Among this sample of clinically depressed, sedentary, middle-aged, and older adults, 46% were fully remitted at the end of the original 4-month study treatment, and 66% were fully remitted 1 year after the end of treatment. In the original study, patients receiving exercise or sertraline achieved comparable benefits, which tended to be greater compared with placebo controls (10
). When a small subgroup of “early responders” (those 14 individuals who showed a ≥50% reduction in HAM-D score after only 1 week of treatment) were eliminated from the analysis, the contrast between active treatments and placebo controls went from 0.06 to 0.02. In contrast, initial treatment group assignment did not predict depressive symptoms at 1- year follow-up. However, self-reported exercise during the follow-up period was associated with lower depression scores and greater likelihood of improved depressive status at the time of follow-up, after adjusting for age, race, gender, prior history of MDD, and use of antidepressant medication at 1 year. We found a linear, inverse association between exercise level and depressive symptom severity between 0 minute and about 180 minutes per week of exercise, with a weaker association after 180 minutes, suggesting that the antidepressive benefit of moderate-to-vigorous exercise may diminish after an average of about 3 hours per week. The expected difference in HAM-D score between a person who reported 180 minutes of exercise and a person who reported 0 minute of exercise was 3.1 points, which is considered to be a clinically meaningful difference (26
To our knowledge, only four previous studies (27
) of exercise training reported follow-up data of depressive symptoms, each with important methodological limitation, including small sample sizes (28
), imprecise diagnosis of depression (29
), high drop-out rates (28
), or brief exercise interventions that failed to produce improvements in aerobic capacity (28
). Only one study examined the association between continued exercise participation during the follow-up period and longer-term outcomes (27
), and no study included a placebo control in the study design.
The observed association of posttreatment exercise and reduced depressive symptoms at the time of follow-up in the present study confirms the findings from our previous exercise trial in which patients who exercised over a 6-month follow-up period were 50% less likely to relapse (27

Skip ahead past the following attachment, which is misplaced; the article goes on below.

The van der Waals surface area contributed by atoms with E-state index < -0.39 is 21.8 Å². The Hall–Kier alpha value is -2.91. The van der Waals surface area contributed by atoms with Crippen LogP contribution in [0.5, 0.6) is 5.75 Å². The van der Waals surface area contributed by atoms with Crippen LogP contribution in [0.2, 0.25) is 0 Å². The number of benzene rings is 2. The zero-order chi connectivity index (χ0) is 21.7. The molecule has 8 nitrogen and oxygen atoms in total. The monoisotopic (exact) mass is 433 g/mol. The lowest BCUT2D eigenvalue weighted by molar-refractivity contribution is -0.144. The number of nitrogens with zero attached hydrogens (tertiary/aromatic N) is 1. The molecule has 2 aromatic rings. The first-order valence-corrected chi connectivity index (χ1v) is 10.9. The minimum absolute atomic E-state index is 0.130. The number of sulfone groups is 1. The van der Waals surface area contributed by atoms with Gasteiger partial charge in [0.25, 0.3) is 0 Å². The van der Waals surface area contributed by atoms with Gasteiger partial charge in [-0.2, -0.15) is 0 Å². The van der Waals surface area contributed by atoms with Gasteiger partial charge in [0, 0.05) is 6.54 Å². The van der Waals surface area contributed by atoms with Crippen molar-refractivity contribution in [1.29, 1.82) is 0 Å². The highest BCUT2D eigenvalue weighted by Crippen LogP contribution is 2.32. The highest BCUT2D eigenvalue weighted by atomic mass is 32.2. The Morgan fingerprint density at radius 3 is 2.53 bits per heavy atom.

). Furthermore, the positive effects of posttreatment exercise did not vary by treatment group assignment, suggesting that exercise may be effective in maintaining treatment gains from an aerobic exercise intervention and may be an effective adjunctive treatment for patients who receive pharmacotherapy. However, it should be noted that, because of the naturalistic study design of the follow-up assessments, it cannot be determined if physical activity caused people to be less depressed or whether reduced depression caused people to be less sedentary and more likely to exercise.
Our exploratory analyses suggest that exercise may be particularly beneficial for depressed participants with elevated levels of anxiety. Younger participants and participants with greater perceived social support also may be more likely to sustain an exercise regimen over time.
The absence of an association between antidepressant use at the time of follow-up and MDD remission was unexpected, as other studies (7
) have reported that antidepressant use is associated with reduced risk for relapse. It is possible that participants in the present study who were depressed at the time of follow-up were more likely to be treatment resistant but were, nevertheless, motivated to use antidepressant medications in an effort to reduce their depressive symptoms.
Missing data are a study limitation, as 15% of our initial cohort were not available for follow-up, which may have biased these results. However, the statistical models that were estimated using imputed missing follow-up data yielded very similar results to models using completers-only data, mitigating this concern at least to some extent. Nevertheless, as with all nonrandomized studies, the general possibility of unmeasured confounders always exists.